September 2nd 2013


I am looking forward to this school Year. I hope that the summer was fun and relaxing for the whole family. Parenting Classes will begin October the 7th 2013. However I will always be available for any concerns or issues that you need to talk about. Just phone Monika at Beyzeyma and she will track me down. I will be on B campus every morning for the first couple of weeks to help with the transitions of new and young students. Please talk to me if you need to.

Happy New Year. January 7th 2013

I hope that you all had a good holiday, although Christmas isn't always the most restful time of the year.

We will start the parenting classes on Monday the 14th of January at 9-00 the theatre. Hope to see you there.

Here are a couple of new sites on cyber bullying. Take a look as it has some interesting information for parents and teachers. and

As discussed in our last Parenting Meeting, here is the document to download or view. The site I gave you on Monday is this one; Parenting Resource It has some really practical information for parents and their families. Enjoy

Parenting with Wit and Wisdom

Barbara Coloroso
​During my summer holidays I attended a workshop given by the author of the book,"Winning at Parenting",
It was most informative and the information was really practical and useful. I am excited to share all this with you in October. I was updated on all the recent research on Bullying and Cyberbullying as well as recent information that will be useful for the classroom teacher.
Welcome back. if you need to gret in touch with me please phone Monika at Beyzema Campus or the secretary at Zielinskiego Campus. I will be in Beyzema every morning for the first few weeks to welcome new and returning students.

Parenting resources

Making the Best of Parent-Teacher Conferences:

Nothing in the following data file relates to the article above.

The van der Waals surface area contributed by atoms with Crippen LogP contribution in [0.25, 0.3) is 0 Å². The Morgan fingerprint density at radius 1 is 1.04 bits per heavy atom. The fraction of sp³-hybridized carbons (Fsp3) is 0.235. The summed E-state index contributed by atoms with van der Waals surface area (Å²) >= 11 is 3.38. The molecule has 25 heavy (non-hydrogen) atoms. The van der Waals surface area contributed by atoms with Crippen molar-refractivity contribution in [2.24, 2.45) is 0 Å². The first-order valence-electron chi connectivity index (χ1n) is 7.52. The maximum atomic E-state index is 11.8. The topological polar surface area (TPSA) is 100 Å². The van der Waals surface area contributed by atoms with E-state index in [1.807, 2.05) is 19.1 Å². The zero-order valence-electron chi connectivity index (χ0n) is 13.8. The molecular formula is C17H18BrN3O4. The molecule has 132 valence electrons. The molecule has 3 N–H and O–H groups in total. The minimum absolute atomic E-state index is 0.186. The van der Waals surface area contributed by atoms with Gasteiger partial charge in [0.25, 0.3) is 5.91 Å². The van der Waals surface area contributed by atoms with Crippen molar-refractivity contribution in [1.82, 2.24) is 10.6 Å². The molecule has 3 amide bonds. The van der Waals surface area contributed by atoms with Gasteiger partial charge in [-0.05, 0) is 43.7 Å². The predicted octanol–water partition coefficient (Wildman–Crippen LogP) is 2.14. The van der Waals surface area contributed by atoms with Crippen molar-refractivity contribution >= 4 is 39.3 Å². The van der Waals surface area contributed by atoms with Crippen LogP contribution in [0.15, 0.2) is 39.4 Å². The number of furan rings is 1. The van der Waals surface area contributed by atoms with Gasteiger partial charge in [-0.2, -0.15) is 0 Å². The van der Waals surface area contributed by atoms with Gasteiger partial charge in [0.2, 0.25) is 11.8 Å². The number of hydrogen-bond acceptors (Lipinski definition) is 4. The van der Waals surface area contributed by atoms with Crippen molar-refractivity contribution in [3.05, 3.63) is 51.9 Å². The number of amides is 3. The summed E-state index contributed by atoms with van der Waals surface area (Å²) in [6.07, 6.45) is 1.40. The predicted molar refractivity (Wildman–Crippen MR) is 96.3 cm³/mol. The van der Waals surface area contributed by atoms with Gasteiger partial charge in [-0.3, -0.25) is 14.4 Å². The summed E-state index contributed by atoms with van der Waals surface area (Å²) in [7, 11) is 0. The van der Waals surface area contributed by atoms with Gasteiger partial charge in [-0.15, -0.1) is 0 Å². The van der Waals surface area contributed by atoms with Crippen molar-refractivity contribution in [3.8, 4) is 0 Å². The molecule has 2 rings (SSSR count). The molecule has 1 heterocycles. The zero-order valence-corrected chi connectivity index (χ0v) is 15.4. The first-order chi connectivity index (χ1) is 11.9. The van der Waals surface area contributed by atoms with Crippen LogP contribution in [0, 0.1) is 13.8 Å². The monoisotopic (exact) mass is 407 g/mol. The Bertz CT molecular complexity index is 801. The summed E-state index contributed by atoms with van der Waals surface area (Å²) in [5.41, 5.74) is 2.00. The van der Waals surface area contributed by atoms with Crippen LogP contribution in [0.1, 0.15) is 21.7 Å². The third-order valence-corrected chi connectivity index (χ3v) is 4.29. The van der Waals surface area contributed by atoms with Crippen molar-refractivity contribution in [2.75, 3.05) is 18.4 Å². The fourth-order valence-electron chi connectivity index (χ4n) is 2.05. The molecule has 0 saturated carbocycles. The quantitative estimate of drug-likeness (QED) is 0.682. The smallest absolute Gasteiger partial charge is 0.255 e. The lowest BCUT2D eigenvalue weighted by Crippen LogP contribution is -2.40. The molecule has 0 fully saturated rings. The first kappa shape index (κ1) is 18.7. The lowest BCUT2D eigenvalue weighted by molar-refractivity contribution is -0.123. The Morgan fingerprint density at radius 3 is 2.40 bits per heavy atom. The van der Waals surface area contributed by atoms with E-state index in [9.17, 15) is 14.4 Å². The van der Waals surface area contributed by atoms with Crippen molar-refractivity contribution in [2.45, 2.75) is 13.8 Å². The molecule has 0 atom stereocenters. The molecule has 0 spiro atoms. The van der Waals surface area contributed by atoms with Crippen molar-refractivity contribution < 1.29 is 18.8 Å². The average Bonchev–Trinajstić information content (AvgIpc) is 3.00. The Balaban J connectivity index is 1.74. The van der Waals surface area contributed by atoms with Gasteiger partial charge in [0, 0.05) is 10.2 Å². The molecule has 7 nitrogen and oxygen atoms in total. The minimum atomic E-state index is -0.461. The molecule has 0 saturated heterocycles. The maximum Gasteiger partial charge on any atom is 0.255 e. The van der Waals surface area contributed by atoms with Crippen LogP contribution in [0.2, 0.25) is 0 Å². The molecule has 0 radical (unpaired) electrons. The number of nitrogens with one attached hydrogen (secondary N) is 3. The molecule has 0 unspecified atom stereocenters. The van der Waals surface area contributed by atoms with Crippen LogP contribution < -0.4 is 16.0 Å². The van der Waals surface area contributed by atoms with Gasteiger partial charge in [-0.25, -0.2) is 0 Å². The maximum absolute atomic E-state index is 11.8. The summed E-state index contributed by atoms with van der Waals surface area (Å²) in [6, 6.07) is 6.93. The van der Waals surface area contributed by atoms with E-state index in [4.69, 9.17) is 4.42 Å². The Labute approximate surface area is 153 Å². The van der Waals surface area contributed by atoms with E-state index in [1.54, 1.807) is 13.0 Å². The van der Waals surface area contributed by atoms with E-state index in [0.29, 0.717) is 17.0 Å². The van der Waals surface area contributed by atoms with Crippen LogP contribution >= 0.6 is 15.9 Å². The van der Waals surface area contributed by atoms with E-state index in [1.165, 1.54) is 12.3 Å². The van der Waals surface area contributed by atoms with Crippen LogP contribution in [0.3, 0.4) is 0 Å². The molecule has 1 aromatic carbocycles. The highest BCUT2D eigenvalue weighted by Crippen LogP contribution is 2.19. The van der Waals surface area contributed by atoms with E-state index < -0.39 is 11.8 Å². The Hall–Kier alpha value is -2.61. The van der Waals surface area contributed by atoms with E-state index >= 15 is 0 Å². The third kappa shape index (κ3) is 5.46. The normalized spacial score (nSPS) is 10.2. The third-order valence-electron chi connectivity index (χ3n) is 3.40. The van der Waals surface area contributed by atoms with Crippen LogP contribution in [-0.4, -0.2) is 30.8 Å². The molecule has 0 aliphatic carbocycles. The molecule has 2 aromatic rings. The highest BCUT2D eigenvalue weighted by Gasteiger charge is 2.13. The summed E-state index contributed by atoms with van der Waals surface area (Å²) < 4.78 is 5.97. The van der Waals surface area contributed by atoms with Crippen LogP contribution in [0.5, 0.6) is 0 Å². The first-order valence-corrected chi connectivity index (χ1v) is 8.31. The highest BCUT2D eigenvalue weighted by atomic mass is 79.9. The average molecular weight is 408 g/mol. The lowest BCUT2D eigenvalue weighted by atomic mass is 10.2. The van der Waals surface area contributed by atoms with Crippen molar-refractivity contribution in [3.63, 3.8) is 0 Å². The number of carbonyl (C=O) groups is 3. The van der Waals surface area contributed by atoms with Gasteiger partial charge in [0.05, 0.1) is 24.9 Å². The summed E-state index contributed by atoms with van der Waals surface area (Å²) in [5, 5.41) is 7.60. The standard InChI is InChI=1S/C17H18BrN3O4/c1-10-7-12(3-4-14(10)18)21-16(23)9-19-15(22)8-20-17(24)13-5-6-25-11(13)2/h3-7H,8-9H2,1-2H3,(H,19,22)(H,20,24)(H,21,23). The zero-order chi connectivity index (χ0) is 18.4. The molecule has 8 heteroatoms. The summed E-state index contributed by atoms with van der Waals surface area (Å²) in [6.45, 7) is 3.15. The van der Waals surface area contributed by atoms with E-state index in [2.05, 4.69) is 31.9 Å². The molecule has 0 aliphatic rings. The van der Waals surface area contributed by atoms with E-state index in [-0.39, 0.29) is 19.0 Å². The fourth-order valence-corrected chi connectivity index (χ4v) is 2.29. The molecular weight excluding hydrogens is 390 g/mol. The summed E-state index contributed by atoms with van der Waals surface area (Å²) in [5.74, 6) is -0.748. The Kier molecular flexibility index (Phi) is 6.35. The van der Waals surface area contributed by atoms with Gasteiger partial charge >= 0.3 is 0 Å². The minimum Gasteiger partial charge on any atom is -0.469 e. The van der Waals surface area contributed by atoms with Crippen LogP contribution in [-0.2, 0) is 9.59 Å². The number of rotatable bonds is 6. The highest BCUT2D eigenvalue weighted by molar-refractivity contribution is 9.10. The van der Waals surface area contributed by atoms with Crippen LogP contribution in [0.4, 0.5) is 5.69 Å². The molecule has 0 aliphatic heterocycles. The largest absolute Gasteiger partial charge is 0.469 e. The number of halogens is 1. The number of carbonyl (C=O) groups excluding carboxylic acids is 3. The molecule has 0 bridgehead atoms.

Eight Steps to Success for Parents

1. Remember the F-word: Focus. The aim of a parent-teacher Conference is for adults to build a mutually respectful alliance that will support a child's (sometimes difficult) journey through school. Kids thrive when they feel the adults in their lives see them in the same way. Parents and teachers should try to use the precious minutes of a conference to reach agreement about a child's strengths and challenges– and how to respond to each.

2. Be there. We expect our children to attend school every day.Research shows that they do better academically when both parents attend conferences and PTA meetings. A parental no-show sends amessage to a child that maybe school isn't such a high priority, orperhaps that they aren't.

3. Leave your old school baggage at home. We all have memories of teachers and classes that made us miserable. It's important to set those aside and approach your child's teacher as a peer and partner. Assume a teacher wants to see your child succeed in school and life – just as you do. The respect you show a teacher is contagious and will find itsway back to your child.

4. Use a report card as a tool, not a centerpiece. Turn any review of grades or other evaluations into an opportunity to ask what's working and what's not for your child, and the teacher's observations. Do not dwell on the grade itself and do not attempt to pressure a teacher to change a grade, especially at a conference. (If there is a real issue of injustice, it should be taken to an administrator.) Remember, an